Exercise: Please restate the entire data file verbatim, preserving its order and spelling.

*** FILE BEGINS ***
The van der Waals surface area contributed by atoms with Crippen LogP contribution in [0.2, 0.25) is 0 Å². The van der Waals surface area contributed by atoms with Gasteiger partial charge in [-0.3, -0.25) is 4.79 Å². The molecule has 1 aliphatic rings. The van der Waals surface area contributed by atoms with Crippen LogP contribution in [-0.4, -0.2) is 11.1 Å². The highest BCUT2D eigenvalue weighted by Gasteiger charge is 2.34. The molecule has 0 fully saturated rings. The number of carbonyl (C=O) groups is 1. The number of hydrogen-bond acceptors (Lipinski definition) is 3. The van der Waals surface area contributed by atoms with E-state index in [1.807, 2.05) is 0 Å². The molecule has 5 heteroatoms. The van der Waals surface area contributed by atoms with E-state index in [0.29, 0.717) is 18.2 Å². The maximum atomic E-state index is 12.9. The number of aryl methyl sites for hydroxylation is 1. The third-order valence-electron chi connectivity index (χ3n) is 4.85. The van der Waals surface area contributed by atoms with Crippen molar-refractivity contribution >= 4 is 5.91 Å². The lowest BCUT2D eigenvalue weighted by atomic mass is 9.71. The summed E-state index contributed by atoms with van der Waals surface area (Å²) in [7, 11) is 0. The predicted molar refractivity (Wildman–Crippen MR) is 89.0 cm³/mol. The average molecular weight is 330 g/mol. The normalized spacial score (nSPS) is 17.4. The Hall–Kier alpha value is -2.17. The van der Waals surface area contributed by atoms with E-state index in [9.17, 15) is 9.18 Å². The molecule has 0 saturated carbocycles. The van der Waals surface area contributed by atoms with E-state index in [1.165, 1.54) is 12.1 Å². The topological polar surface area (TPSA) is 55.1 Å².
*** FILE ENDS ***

The van der Waals surface area contributed by atoms with Crippen LogP contribution in [0.2, 0.25) is 0 Å². The van der Waals surface area contributed by atoms with Gasteiger partial charge in [-0.3, -0.25) is 4.79 Å². The molecule has 1 aliphatic rings. The van der Waals surface area contributed by atoms with Crippen LogP contribution in [-0.4, -0.2) is 11.1 Å². The highest BCUT2D eigenvalue weighted by Gasteiger charge is 2.34. The molecule has 0 fully saturated rings. The number of carbonyl (C=O) groups is 1. The number of hydrogen-bond acceptors (Lipinski definition) is 3. The van der Waals surface area contributed by atoms with E-state index in [1.807, 2.05) is 0 Å². The molecule has 5 heteroatoms. The van der Waals surface area contributed by atoms with E-state index in [0.29, 0.717) is 18.2 Å². The maximum atomic E-state index is 12.9. The number of aryl methyl sites for hydroxylation is 1. The third-order valence-electron chi connectivity index (χ3n) is 4.85. The van der Waals surface area contributed by atoms with Crippen molar-refractivity contribution >= 4 is 5.91 Å². The lowest BCUT2D eigenvalue weighted by atomic mass is 9.71. The summed E-state index contributed by atoms with van der Waals surface area (Å²) in [7, 11) is 0. The predicted molar refractivity (Wildman–Crippen MR) is 89.0 cm³/mol. The average molecular weight is 330 g/mol. The normalized spacial score (nSPS) is 17.4. The Hall–Kier alpha value is -2.17. The van der Waals surface area contributed by atoms with E-state index in [9.17, 15) is 9.18 Å². The molecule has 0 saturated carbocycles. The van der Waals surface area contributed by atoms with E-state index in [1.165, 1.54) is 12.1 Å². The topological polar surface area (TPSA) is 55.1 Å².